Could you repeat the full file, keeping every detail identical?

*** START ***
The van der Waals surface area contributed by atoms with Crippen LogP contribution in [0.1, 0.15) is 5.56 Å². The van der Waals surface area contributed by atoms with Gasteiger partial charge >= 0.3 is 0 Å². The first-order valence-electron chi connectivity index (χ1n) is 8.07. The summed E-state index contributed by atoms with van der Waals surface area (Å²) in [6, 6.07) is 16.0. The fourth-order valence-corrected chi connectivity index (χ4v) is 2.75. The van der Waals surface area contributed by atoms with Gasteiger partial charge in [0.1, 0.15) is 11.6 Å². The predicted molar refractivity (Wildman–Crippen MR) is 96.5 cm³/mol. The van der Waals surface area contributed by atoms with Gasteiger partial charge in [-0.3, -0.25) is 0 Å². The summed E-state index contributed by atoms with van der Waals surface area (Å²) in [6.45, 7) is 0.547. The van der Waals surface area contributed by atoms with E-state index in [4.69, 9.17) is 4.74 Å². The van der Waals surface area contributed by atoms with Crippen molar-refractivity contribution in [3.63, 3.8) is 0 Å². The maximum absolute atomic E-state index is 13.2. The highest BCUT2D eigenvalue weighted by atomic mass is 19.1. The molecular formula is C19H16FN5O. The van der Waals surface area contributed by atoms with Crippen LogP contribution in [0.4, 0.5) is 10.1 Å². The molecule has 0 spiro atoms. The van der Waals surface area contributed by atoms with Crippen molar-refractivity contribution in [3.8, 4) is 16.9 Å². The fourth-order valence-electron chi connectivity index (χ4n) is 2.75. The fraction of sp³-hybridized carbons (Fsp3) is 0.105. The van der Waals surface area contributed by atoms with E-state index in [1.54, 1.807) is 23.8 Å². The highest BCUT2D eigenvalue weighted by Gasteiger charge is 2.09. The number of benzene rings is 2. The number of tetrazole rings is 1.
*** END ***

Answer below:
The van der Waals surface area contributed by atoms with Crippen LogP contribution in [0.1, 0.15) is 5.56 Å². The van der Waals surface area contributed by atoms with Gasteiger partial charge >= 0.3 is 0 Å². The first-order valence-electron chi connectivity index (χ1n) is 8.07. The summed E-state index contributed by atoms with van der Waals surface area (Å²) in [6, 6.07) is 16.0. The fourth-order valence-corrected chi connectivity index (χ4v) is 2.75. The van der Waals surface area contributed by atoms with Gasteiger partial charge in [0.1, 0.15) is 11.6 Å². The predicted molar refractivity (Wildman–Crippen MR) is 96.5 cm³/mol. The van der Waals surface area contributed by atoms with Gasteiger partial charge in [-0.3, -0.25) is 0 Å². The summed E-state index contributed by atoms with van der Waals surface area (Å²) in [6.45, 7) is 0.547. The van der Waals surface area contributed by atoms with E-state index in [4.69, 9.17) is 4.74 Å². The van der Waals surface area contributed by atoms with Crippen molar-refractivity contribution in [3.63, 3.8) is 0 Å². The maximum absolute atomic E-state index is 13.2. The highest BCUT2D eigenvalue weighted by atomic mass is 19.1. The molecular formula is C19H16FN5O. The van der Waals surface area contributed by atoms with Crippen LogP contribution in [0.4, 0.5) is 10.1 Å². The molecule has 0 spiro atoms. The van der Waals surface area contributed by atoms with Crippen molar-refractivity contribution in [3.8, 4) is 16.9 Å². The fourth-order valence-electron chi connectivity index (χ4n) is 2.75. The fraction of sp³-hybridized carbons (Fsp3) is 0.105. The van der Waals surface area contributed by atoms with E-state index in [1.54, 1.807) is 23.8 Å². The highest BCUT2D eigenvalue weighted by Gasteiger charge is 2.09. The number of benzene rings is 2. The number of tetrazole rings is 1.